This whole dish comes together quickly.  In fact, this one came together so quickly that I didn’t think about posting a blog with the recipe until I was plating the food.  That’s why there are no photos of the steps. Of course, being half asleep might have had something to do with it, too.  This recipe can easily be modified to include other vegetables like corn, carrots, or mushrooms.  Cheese is always a great addition, too.

The instructions tell you to cook the eggs over a low heat.  The reason for this is because scrambled eggs are always more fluffy when they are cooked slowly over a low temperature.  Almost everyone likes fluffy scrambled eggs.

If you’re wondering what to serve with your peas and eggs, you can serve them with just a side of toast, or a warm tortilla.  If you like meat with your eggs, sausage or bacon taste good with the combination of peas and eggs.  As for me, I’m looking forward to the leftover Easter ham.  This is particularly good when served alongside a slice of leftover ham.eggs scrambled with peas are common in the diets of many cultures

Give the recipe a try and let me know what you think.

Scrambled Eggs With Peas
Recipe type: Breakfast
Cuisine: Multicultural
Prep time: 
Cook time: 
Total time: 
Serves: 3-4
Peas scrambled in eggs may seem like a strange combination, but it's really delicous. Give it a try.
  • 1 small onion finely chopped (about ½ - ¾ cup)
  • 6 eggs
  • 1 cup fresh or frozen peas
  • 1 Tablespoon milk
  • Salt and pepper to taste
  • 2 Tablespoons butter
  1. Place eggs in a bowl with milk and whisk together.
  2. Season eggs with salt and pepper.
  3. Melt butter in sauce pan.
  4. Add onion and cook over medium low heat for a few minutes until they become translucent.
  5. Whisk eggs again and add to skillet.
  6. Pour peas over eggs.
  7. Reduce heat to low and stir eggs by lifting from the bottom, and folding the eggs back over onto itself.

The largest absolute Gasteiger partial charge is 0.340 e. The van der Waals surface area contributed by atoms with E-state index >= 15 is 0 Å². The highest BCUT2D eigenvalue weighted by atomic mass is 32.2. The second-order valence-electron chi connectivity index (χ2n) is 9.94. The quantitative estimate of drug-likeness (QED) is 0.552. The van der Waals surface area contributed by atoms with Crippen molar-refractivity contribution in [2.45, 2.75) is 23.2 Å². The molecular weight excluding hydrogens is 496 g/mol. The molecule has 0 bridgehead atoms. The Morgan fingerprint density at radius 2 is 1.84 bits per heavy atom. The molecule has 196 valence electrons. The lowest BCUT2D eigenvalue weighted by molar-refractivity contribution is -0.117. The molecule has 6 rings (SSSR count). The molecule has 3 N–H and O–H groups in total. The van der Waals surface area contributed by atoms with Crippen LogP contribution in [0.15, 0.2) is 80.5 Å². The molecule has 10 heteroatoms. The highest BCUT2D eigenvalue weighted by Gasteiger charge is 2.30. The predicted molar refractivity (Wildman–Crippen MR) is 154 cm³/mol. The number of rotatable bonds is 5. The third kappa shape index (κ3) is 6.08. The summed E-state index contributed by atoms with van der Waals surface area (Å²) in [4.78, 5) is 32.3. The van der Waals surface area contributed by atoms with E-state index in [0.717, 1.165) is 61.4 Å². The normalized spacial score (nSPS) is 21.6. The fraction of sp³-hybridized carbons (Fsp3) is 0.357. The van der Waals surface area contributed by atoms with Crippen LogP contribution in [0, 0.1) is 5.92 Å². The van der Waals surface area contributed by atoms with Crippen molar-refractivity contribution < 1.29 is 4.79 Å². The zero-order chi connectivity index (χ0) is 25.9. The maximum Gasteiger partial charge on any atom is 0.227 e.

8. The secret to fluffy scrambled eggs is to cook them slowly at a low temperature.
  9. When the eggs are set and the peas are heated through, it's ready to serve.


No-Bake Easter Nests

IMG_1808One good thing about having a well stocked pantry is that it’s easy to whip up treats for your loved ones without making a run to the store.  Before I continue though, I have to tell you something.  I love jelly beans.  Jelly Belly’s are my favorite, and I almost always have some around the house.  It makes my husband crazy because he doesn’t understand why I buy jelly beans when Easter is no where in sight.  The truth is that I have a Jelly Belly addiction.

Now that I’ve addressed that issue, I’m ready to move forward with this weeks recipe.  This week, I am going to share with you a super cute, fast, and easy no-bake recipe to whip up some Easter treats for the special people in your lives.  If you don’t have a Jelly Belly stash in your house like I do, don’t worry.  There are always inexpensive bags of jelly beans to be had in the local stores this time of year.  You can usually pick one up for under a dollar.  My daughter actually thinks these treats taste better when they’re made with “regular” jelly beans.  I’ll let you decide for yourself whick type of jelly bean you prefer.

To make the Easter Egg Bird’s Nests, you will need to combine 1/4 cup peanut butter and a 12 oz package of butterscotch chips in a double boiler.  These can also be made with chocolate chips, but the nests are dark brown.